The wooden grain remains intact and allows you to sand it multiple times without damaging the flooring. It is in effect a hardwood floor with a protective plywood layer over your subfloor.

Such a floor should last between 20 and 30 years.

Buying Tip: When buying sawn flooring look for a veneer (wear layer) of over 4.5mm and under 5mm (with a total plank thickness of no more than 18mm) if installing over under-floor heating, and anything over 4.5mm if not (higher the better).

Rotary Peeled

Rotary Peeled Engineered Hardwood FlooringRotary peeled is as the name suggests, just peeling the smallest amount of wood off a solid hardwood flooring plank. This peel can be as thin as 2 mm and can not be sanded when the floor is in need of it.

While the peel has been taken from the same piece of wood as the dry sawn cut, it is easily distinguishable by the feeling when walked over, and once the peel layer has been damaged there is no way to fix the board without replacing it altogether.

I liken this engineered hardwood to laminate, and not to true engineered hardwood flooring as we have been discussing in this article. For this reason, I would give this flooring a lifespan of 10 years to 20 years at the top end of the scale, and only if well looked after.

Buying Tip: Always ask whether the flooring you are looking at has been sawn or rotary peeled when comparing price. Comparing sawn flooring with rotary peeled on price alone is fine as long as you understand that is what you are comparing.

The Cost of Engineered Hardwood Flooring

The cost of your new engineered hardwood floor will vary greatly depending on the selections you have made with regards to the protective core and specifically the veneer.

Average prices when considering the quality of flooring.

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Installation Methods

There are several installation techniques that can be used when laying a floor with engineered hardwood. Not all engineered flooring lends itself to every installation method, so if you have one that is preferred you must find the flooring that is suitable; whether it be nails, glue, or a floating floor click-lock system.

If you intend to install your own engineered hardwood floor you will want to confirm that the floor is not only suitable to be installed as a floating floor, but also that it has a click-lock system for installation.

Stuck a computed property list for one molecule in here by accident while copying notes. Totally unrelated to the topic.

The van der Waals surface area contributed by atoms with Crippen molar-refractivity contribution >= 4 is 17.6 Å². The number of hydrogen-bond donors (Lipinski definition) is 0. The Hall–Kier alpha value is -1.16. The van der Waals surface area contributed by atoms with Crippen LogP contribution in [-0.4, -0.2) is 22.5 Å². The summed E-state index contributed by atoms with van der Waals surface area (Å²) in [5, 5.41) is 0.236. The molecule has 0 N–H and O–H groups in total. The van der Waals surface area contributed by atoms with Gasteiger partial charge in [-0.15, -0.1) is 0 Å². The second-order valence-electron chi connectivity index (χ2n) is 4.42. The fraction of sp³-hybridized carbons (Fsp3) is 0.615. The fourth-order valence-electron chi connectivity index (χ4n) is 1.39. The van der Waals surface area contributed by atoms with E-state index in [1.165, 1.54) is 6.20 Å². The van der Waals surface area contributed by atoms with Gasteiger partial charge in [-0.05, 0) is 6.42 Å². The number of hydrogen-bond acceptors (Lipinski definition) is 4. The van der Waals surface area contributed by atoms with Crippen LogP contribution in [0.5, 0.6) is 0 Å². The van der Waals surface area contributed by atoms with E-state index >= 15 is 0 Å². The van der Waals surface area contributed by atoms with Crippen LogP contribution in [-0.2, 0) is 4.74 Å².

More confident DIYists may be happy to install glue down or nail down installations, but if this is not you, I would consider paying a professional to install any flooring that should not be floated or that does not have a click-lock system.

Cost of Installation

Estimating the cost of installation is by no means an easy task, it will depend on your location, the size of the room, and the amount of work involved. A good estimate for installation is around £35 to £50 per square metre – or if in the US between $5 and $9  per square foot.

Will an Engineered Hardwood Floor Increase My House Value?

The NWFA (National Wood Flooring Association) conducted a study of homeowners to determine their attitudes towards wood flooring in the home.

Engineered wood flooring can increase house prices anywhere from 1% to over 10%, the actual figure will depend on how recently the flooring was installed, and its current condition.

When asked which type of flooring do they believe increases the value of their home the most? 79% of respondents chose wood.

An earlier study revealed that 99% of estate agents agreed that wood flooring increased a home’s value, and 82% believed that homes with hardwood flooring were easier to sell.

In terms of how much of an increase in value you can expect:

  • 88% of estate agents believed the figure was 1% – 10% more
  • While 12% believed an increase of over 10% was a truer figure

Using that data as an example, if a homeowner with a house valued at $243,300 were to invest $10,000 in wooden flooring, at an increased sales value of 10% – the home could potentially sell for $266,530.

This would be over 100% return on investment.

The Advantages of Engineered Hardwood Flooring

  • Engineered hardwood flooring can be installed as a floating floor (check this with the manufacturer), making installation easier and cheaper than that of a solid hardwood floor.
  • The core protective layer makes engineered hardwood a better option for those living in older homes that are more susceptible to increased changes of heat and humidity.
  • You can choose wider plank sizes than would be possible with a solid hardwood floor.
  • It is less likely to warp than solid hardwood.
  • Engineered hardwood flooring that has a click or tongue and groove joining method and is suitable for floating floors is ideal for DIYists.
  • When installing engineered hardwood flooring much of the associated costs will reflect in your house value, unlike laminate flooring.

Environmental Impact

Wood flooring is the only flooring option available that is completely sustainable. Take a look at the NWFA Education & Research Foundation Life Cycle Analyses for Solid Hardwood Flooring and for Engineered Hardwood Flooring (2011) conducted by the University of Wisconsin. – you can read it here.